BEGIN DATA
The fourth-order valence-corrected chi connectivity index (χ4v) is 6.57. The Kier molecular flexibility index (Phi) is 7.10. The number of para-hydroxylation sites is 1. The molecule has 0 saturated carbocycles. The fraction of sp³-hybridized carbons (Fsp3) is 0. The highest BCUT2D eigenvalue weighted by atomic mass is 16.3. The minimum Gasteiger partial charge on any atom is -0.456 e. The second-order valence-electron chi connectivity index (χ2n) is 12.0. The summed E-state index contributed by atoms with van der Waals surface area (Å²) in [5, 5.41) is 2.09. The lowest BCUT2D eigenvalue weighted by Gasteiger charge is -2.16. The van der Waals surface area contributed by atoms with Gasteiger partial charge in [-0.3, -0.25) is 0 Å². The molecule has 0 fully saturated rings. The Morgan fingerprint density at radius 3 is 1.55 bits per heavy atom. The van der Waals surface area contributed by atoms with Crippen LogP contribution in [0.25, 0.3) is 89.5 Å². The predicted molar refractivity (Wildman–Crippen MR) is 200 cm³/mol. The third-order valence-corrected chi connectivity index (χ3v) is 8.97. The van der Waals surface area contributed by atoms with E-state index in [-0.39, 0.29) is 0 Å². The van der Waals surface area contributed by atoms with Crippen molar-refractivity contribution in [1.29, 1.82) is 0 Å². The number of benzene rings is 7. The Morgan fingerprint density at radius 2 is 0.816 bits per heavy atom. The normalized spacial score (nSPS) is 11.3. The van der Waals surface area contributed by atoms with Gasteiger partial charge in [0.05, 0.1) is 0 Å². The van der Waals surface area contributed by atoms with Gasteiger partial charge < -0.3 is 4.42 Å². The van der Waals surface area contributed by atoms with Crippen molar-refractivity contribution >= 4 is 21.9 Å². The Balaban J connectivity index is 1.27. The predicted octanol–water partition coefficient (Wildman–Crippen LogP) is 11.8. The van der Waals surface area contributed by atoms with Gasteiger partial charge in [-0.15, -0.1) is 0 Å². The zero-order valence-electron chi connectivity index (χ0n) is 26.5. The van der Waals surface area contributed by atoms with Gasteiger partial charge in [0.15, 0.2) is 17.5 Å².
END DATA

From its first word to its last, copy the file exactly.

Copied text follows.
The fourth-order valence-corrected chi connectivity index (χ4v) is 6.57. The Kier molecular flexibility index (Phi) is 7.10. The number of para-hydroxylation sites is 1. The molecule has 0 saturated carbocycles. The fraction of sp³-hybridized carbons (Fsp3) is 0. The highest BCUT2D eigenvalue weighted by atomic mass is 16.3. The minimum Gasteiger partial charge on any atom is -0.456 e. The second-order valence-electron chi connectivity index (χ2n) is 12.0. The summed E-state index contributed by atoms with van der Waals surface area (Å²) in [5, 5.41) is 2.09. The lowest BCUT2D eigenvalue weighted by Gasteiger charge is -2.16. The van der Waals surface area contributed by atoms with Gasteiger partial charge in [-0.3, -0.25) is 0 Å². The molecule has 0 fully saturated rings. The Morgan fingerprint density at radius 3 is 1.55 bits per heavy atom. The van der Waals surface area contributed by atoms with Crippen LogP contribution in [0.25, 0.3) is 89.5 Å². The predicted molar refractivity (Wildman–Crippen MR) is 200 cm³/mol. The third-order valence-corrected chi connectivity index (χ3v) is 8.97. The van der Waals surface area contributed by atoms with E-state index in [-0.39, 0.29) is 0 Å². The van der Waals surface area contributed by atoms with Crippen molar-refractivity contribution in [1.29, 1.82) is 0 Å². The number of benzene rings is 7. The Morgan fingerprint density at radius 2 is 0.816 bits per heavy atom. The normalized spacial score (nSPS) is 11.3. The van der Waals surface area contributed by atoms with Gasteiger partial charge in [0.05, 0.1) is 0 Å². The van der Waals surface area contributed by atoms with Gasteiger partial charge < -0.3 is 4.42 Å². The van der Waals surface area contributed by atoms with Crippen molar-refractivity contribution >= 4 is 21.9 Å². The Balaban J connectivity index is 1.27. The predicted octanol–water partition coefficient (Wildman–Crippen LogP) is 11.8. The van der Waals surface area contributed by atoms with Gasteiger partial charge in [-0.15, -0.1) is 0 Å². The zero-order valence-electron chi connectivity index (χ0n) is 26.5. The van der Waals surface area contributed by atoms with Gasteiger partial charge in [0.15, 0.2) is 17.5 Å².